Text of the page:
September 3, 2008

A Beautiful Mother



Letting go of Tulsa Zoo giraffe Georgina won't be easy
by: MATT GLEASON World Scene Writer
8/31/2008 12:00 AM

Georgina the giraffe didn't much like the rain, not even a trickle from a rogue cloud. Even big girls — and we're talking 15-footers — don't like it when the sky cries.

"Let me in," Georgina would practically tell her longtime keeper Eric Flossic, as she waited to enter her barn at the Tulsa Zoo.

Ordinarily, Georgina was a "princess," Flossic said, who wouldn't enter her towering palace through its narrow holding chute. Rather, Georgina preferred the wide-open south door.

If the lightest trickle fell on Georgina's crown of horns, well, you should have seen that princess hoof it through the chute.

Georgina's man, Samburu, or "Sam," as everybody calls him, doesn't mind the rain, or the chute, for that matter. He just wanted to be near his girl.

"He was just really sweet on her," Flossic said.

Although Georgina was the older woman by six years, she was 3 feet shorter than Sam, so most zoo patrons figured Sam was her daddy. When Flossic explained their relationship to guests, ladies always liked that Georgina (who would have been 22 in October) found a younger man.

And they were good together, Sam and Georgina, for most of Sam's 16 years. For instance, if Georgina needed to scratch a hard-to-reach place on her long, spotted back, she'd use Sam's tail as a makeshift scratching post.

"Of course, Sam didn't mind," Flossic said. "Sometimes he would back up towards her, just so she could itch on him."

In the late '90s, the couple had two baby girls, who came into this world about 6 feet tall. The children had to go to other zoos, though. Earlier this decade, Georgina and Sam were separated during a two-year breeding restriction. It ensured the couple didn't over-represent the population, Flossic explained. Still, the two lovers were often seen nuzzling over the high fence.

Eventually, it came time for the couple to try for another child, beginning in February 2007. Flossic isn't sure when Georgina became pregnant, but last September she weighed a normal 1,700 or so pounds. But by August this year, she weighed in at roughly 2,100 pounds. "A good sign" for a pregnant mama, Flossic said.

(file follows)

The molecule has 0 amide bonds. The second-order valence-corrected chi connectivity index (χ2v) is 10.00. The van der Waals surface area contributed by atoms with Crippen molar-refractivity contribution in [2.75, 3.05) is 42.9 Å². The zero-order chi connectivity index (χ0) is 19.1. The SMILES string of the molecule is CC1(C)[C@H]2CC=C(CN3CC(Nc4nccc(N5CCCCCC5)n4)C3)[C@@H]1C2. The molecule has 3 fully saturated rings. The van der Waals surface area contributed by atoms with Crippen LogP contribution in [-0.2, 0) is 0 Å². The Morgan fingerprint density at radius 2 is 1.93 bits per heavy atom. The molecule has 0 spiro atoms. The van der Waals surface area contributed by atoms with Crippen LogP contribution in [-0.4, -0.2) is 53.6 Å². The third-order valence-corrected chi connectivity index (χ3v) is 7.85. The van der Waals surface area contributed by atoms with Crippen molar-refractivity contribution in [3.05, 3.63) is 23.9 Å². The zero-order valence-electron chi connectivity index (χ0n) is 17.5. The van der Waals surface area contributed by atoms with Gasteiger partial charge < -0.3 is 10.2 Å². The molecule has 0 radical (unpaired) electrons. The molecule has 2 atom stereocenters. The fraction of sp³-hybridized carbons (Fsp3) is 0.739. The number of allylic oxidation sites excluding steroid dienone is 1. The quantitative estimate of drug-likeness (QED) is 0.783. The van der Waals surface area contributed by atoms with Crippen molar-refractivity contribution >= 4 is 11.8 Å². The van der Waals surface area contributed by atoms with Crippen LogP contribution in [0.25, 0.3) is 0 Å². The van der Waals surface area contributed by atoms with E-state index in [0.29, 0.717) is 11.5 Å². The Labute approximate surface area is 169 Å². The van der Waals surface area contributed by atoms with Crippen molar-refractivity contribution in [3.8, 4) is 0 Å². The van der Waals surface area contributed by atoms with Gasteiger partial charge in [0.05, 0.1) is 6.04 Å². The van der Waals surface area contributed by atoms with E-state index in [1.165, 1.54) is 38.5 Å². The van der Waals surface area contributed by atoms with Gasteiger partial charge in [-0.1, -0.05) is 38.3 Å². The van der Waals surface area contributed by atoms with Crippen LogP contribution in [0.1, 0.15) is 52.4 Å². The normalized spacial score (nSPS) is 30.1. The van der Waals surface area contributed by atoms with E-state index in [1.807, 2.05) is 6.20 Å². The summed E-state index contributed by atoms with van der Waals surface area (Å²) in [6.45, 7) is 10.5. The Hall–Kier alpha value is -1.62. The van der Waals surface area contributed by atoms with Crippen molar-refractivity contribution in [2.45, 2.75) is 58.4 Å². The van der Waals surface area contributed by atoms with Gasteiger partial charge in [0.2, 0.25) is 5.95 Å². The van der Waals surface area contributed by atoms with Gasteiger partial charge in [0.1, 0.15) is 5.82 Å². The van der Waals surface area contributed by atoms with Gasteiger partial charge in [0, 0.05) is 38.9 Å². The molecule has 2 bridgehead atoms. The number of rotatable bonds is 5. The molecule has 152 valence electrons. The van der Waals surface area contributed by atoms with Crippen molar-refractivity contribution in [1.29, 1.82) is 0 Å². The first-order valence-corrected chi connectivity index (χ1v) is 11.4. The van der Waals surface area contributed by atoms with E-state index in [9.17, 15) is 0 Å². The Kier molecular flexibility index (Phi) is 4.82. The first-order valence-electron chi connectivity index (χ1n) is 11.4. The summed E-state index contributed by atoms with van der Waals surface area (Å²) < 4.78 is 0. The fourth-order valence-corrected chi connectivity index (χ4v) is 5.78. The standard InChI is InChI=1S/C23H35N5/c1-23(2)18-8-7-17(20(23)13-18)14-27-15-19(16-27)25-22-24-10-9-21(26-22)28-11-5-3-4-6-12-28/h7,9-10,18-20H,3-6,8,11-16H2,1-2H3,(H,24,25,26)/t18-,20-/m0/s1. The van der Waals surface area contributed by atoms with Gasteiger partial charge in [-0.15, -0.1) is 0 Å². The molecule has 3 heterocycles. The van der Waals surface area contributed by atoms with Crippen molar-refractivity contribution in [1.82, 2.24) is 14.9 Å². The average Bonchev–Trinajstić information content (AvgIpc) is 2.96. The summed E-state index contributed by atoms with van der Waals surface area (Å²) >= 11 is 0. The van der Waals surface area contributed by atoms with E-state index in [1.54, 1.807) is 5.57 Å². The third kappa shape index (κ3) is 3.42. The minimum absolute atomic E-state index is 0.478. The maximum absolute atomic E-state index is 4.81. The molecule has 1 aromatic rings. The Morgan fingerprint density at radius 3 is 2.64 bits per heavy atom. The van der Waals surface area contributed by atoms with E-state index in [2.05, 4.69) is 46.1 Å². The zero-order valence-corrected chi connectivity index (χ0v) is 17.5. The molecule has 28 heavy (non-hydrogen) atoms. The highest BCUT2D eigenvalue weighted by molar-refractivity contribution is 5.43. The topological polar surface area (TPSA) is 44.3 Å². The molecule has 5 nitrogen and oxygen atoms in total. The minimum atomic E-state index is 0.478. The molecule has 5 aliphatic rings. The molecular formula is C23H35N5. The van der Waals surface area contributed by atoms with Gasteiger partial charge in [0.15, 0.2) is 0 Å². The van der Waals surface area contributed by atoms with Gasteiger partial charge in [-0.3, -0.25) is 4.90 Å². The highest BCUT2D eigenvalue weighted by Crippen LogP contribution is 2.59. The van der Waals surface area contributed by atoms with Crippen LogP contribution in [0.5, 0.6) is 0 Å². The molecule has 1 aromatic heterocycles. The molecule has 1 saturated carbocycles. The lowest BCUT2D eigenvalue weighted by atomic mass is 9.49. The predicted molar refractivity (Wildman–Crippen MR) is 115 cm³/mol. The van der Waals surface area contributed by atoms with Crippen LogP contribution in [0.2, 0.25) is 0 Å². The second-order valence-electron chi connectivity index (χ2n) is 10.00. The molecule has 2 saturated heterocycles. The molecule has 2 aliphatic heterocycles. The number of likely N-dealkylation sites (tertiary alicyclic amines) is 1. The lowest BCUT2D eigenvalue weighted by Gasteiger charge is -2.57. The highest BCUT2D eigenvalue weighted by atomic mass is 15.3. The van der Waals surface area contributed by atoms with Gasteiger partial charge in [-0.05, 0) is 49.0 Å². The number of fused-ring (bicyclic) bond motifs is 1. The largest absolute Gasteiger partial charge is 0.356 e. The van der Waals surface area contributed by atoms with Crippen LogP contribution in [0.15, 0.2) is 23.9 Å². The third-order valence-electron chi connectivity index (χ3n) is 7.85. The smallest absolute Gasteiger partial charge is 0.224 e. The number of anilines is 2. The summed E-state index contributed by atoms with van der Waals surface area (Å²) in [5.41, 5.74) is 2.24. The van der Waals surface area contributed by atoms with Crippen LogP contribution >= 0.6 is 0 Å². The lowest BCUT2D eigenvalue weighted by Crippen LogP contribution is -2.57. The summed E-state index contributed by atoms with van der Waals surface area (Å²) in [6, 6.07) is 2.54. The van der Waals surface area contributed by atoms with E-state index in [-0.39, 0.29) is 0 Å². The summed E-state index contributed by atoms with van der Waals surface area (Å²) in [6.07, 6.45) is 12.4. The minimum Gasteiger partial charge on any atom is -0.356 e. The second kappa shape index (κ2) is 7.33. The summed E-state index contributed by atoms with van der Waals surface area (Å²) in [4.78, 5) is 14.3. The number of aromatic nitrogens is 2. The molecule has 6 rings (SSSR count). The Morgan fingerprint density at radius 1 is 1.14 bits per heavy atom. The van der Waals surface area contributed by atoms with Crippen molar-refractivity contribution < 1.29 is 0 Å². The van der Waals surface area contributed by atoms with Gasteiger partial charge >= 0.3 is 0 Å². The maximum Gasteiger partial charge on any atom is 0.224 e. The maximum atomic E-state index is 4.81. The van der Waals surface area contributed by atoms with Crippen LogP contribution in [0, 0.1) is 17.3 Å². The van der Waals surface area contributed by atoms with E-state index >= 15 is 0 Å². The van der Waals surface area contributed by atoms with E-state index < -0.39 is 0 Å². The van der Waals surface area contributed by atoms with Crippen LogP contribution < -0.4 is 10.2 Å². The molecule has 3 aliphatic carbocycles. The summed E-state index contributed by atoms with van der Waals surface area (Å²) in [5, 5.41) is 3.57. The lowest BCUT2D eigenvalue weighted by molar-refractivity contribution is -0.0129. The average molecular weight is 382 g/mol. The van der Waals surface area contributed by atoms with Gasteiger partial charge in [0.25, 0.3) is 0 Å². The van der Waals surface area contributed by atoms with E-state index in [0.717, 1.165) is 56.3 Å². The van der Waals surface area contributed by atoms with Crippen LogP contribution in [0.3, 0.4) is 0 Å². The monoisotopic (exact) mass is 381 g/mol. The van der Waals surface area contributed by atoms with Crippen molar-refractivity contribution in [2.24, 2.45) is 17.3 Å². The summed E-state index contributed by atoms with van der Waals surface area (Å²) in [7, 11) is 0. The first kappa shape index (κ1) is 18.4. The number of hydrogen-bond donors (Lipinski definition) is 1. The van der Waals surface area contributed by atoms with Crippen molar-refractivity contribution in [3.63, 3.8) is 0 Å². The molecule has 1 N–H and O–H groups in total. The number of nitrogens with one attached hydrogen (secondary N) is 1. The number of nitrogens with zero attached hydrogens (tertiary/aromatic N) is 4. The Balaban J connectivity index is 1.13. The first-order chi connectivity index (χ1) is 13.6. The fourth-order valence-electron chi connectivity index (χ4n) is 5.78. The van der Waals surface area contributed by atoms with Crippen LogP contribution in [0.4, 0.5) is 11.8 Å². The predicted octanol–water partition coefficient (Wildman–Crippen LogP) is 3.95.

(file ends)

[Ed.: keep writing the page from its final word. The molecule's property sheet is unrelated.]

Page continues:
Giraffe pregnancies last 15 months, so Georgina still had a few months left to carry her baby. In preparation for the impending birth, Flossic and company child-proofed the giraffes' yard with narrow stock panels just for the baby. And to make sure the child had a soft landing when it entered this world, the keepers had 20 or 30 bags of wood shavings ready to coat the barn's cold, rough floor.

"We were waiting to be proud parents," Flossic recalled.

But the baby came early. Too early.

In mid-August, Flossic watched from the barn's catwalk as Georgina birthed her premature baby. Then he saw Georgina crane her serpentine neck low over the child and realize it wasn't breathing — and never would.

In the days that followed, zookeeper Trent Veppert noticed that Georgina held her head lower than usual. "It seemed like she grieved a little," Veppert said.

Giraffes, like most wild animals, don't show weakness for fear of predators, so Georgina tried to act normal. But Flossic knew she wasn't herself. Something was wrong, but he tried to stay optimistic.

Then, less than two weeks after Georgina's baby died, Flossic's telephone rang on his day off. When he answered the call Saturday afternoon, Karen Dunn, the large mammal curator, told him: "I'm really sorry. I just want to let you know we lost Georgina today."

Complications from childbirth. A half-hour later, Flossic was at Georgina's side.

"I had my hand on her," he recalled of that quiet moment in the barn, "and basically told her that I loved her and I would miss her. I was sorry for everything that happened."

Flossic worked with Georgina for seven years, but he had to snap out of it. There was still work to do.

"Since it's a job," he explained, "you try as much as you can to be as professional as possible."

Debra Bastin, however, a keeper who cared for Georgina for several months, couldn't fend off her emotions.

"I, unfortunately, wasn't as professional," she said. "I was very physically upset. I still can't believe it."

Once Flossic left the zoo that night, his cheeks were still dry. It wasn't until he pulled into his garage and let the door shut behind him that he allowed himself to let go.

"It wouldn't make it any easier on anybody else to be an emotional basket case," he recalled. "I don't know how I did it. It was almost like when the door closed, it was like closure. I could be myself and let it out."

Then he made his way into the house, where his wife, Seana, a penguin keeper at the zoo, waited with his favorite dinner. Eric had Seana that day, but Sam didn't have Georgina.

"Even today, he's still looking for her," Flossic said, as Sam looked on from high above. "There's still times he's checking around corners, just kind of glancing to see where she's at."

Georgina's body is dust now, but at least in Flossic's mind, she'll forever be the princess who hated the rain.

Copyright © 2008, World Publishing Co. All rights reserved

1 comment:

thanksgivingmom said...

That's the most touching story about a giraffe I've ever read. Written so beautifully that I'm missing Georgina too.